I am told the first thing the late people's pundit Molly Ivins did upon reaching that Great Valhalla of Scribes in the Sky was to whip out the latest edition of The Hightower Lowdown and read it aloud to the multitude of saints, angels, and cherubs gathered to greet her.
Once again, those class-warring liberals are organizing a luxury cruise. This time, it's National Public Radio talk show host Diane Rehm, who's syndicated in more than 80 markets through D.C. affiliate WAMU at American University:
This intimate travel experience with Diane Rehm gives you the opportunity to meet the people and experience the culture that most tourists miss. Even better, you'll do it all in the best way possible--on a luxurious river cruise ship. Unpack just once and settle into your outside cabin.
For 14 nights, you'll cruise through the very heart of Europe on this incredible voyage between Budapest and Amsterdam.
One of the benefits of the Danube River trip is three two-hour chats with Diane Rehm. She has an online letter of invitation to potential WAMU donors:
Howard Kurtz wrote a whole story Wednesday entertaining as a serious idea -- without any conservative rebuttal or extended break for belly laughs -- that Hillary Clinton suffers from a "harsher microscope" from the national media. It might be arguable that Barack Obama has received even better coverage lately, but it's like arguing that your little brother got a bigger stick of cotton candy than you did. The idea that "harsh" describes her media coverage is ridiculous.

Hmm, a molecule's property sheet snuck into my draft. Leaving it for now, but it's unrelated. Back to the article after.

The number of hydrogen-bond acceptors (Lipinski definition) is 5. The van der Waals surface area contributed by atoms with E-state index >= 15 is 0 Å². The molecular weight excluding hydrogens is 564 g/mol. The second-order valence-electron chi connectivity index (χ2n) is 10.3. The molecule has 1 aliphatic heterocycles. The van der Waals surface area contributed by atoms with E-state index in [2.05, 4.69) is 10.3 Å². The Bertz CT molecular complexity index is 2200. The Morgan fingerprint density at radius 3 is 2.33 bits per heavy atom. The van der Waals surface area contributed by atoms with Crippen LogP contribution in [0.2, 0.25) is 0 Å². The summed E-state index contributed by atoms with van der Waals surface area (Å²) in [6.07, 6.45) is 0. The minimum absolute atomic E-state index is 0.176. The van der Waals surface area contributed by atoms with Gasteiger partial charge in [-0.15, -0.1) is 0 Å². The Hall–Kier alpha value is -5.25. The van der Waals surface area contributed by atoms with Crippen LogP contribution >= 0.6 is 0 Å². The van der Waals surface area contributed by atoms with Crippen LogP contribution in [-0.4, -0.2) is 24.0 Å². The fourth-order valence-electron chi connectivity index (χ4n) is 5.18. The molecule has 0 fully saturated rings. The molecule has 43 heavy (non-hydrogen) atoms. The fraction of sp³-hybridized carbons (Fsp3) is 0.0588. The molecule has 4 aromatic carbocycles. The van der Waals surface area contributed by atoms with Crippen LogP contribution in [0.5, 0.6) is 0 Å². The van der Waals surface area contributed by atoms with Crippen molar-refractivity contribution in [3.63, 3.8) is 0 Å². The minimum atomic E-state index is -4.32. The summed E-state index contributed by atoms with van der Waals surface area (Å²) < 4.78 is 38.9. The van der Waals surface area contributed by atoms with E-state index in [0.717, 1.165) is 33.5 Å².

Rock musician Todd Rundgren hasn't been prominent as a performer since the 1970s, but his Sunday concert at the Birchmere here in MRC's hometown of Alexandria drew a mixed review in the Washington Post. Tuesday's review by Stephen Brookes ended with this strange paragraph about Rundgren's failure to offend people:
And for a guy pushing 60, Rundgren still works hard, digging into the vocals and closing most songs with a leaping scissors kick. But his promises to "offend each and every person in the room" didn't quite deliver, starting with a tame "Fascist Christ" and ending with a listless jab against -- yawn -- neoconservatives. Sorry; if you want to talk politics in this town, you have to hit a lot harder than that.
Since when is a song viciously attacking American Christians as fascists considered "tame" and inoffensive? The only arguments in the Post's favor: The song is old (from 1993, hardly the zenith of Christian conservatism), and it's a very lame white rap song.